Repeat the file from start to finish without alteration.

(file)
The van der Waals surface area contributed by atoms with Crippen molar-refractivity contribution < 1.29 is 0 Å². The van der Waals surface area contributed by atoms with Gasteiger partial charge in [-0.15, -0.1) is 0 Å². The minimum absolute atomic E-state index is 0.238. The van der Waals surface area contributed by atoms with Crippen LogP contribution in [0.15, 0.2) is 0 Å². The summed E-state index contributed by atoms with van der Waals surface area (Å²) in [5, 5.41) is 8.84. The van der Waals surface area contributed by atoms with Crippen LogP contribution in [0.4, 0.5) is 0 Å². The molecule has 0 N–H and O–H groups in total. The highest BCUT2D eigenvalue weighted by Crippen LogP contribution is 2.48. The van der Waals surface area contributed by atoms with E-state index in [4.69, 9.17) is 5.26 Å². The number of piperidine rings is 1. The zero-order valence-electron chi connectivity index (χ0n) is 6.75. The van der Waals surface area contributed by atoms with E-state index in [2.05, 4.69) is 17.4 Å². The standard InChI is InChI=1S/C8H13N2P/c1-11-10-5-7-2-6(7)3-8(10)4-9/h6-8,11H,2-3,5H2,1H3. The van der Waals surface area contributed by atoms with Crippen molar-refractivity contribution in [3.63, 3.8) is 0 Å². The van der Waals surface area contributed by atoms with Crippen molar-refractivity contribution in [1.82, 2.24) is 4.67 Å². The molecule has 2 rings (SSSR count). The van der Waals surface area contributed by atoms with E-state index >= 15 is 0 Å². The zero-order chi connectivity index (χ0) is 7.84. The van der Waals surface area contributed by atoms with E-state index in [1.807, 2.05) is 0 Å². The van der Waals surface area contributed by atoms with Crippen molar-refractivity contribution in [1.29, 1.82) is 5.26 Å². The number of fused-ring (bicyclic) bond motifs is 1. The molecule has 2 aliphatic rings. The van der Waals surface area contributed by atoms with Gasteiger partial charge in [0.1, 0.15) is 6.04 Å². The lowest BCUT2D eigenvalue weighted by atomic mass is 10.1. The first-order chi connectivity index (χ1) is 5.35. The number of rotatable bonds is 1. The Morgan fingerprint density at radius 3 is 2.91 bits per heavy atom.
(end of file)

The van der Waals surface area contributed by atoms with Crippen molar-refractivity contribution < 1.29 is 0 Å². The van der Waals surface area contributed by atoms with Gasteiger partial charge in [-0.15, -0.1) is 0 Å². The minimum absolute atomic E-state index is 0.238. The van der Waals surface area contributed by atoms with Crippen LogP contribution in [0.15, 0.2) is 0 Å². The summed E-state index contributed by atoms with van der Waals surface area (Å²) in [5, 5.41) is 8.84. The van der Waals surface area contributed by atoms with Crippen LogP contribution in [0.4, 0.5) is 0 Å². The molecule has 0 N–H and O–H groups in total. The highest BCUT2D eigenvalue weighted by Crippen LogP contribution is 2.48. The van der Waals surface area contributed by atoms with E-state index in [4.69, 9.17) is 5.26 Å². The number of piperidine rings is 1. The zero-order valence-electron chi connectivity index (χ0n) is 6.75. The van der Waals surface area contributed by atoms with E-state index in [2.05, 4.69) is 17.4 Å². The standard InChI is InChI=1S/C8H13N2P/c1-11-10-5-7-2-6(7)3-8(10)4-9/h6-8,11H,2-3,5H2,1H3. The van der Waals surface area contributed by atoms with Crippen molar-refractivity contribution in [3.63, 3.8) is 0 Å². The van der Waals surface area contributed by atoms with Crippen molar-refractivity contribution in [1.82, 2.24) is 4.67 Å². The molecule has 2 rings (SSSR count). The van der Waals surface area contributed by atoms with E-state index >= 15 is 0 Å². The zero-order chi connectivity index (χ0) is 7.84. The van der Waals surface area contributed by atoms with E-state index in [1.807, 2.05) is 0 Å². The van der Waals surface area contributed by atoms with Crippen molar-refractivity contribution in [1.29, 1.82) is 5.26 Å². The number of fused-ring (bicyclic) bond motifs is 1. The molecule has 2 aliphatic rings. The van der Waals surface area contributed by atoms with Gasteiger partial charge in [0.1, 0.15) is 6.04 Å². The lowest BCUT2D eigenvalue weighted by atomic mass is 10.1. The first-order chi connectivity index (χ1) is 5.35. The number of rotatable bonds is 1. The Morgan fingerprint density at radius 3 is 2.91 bits per heavy atom.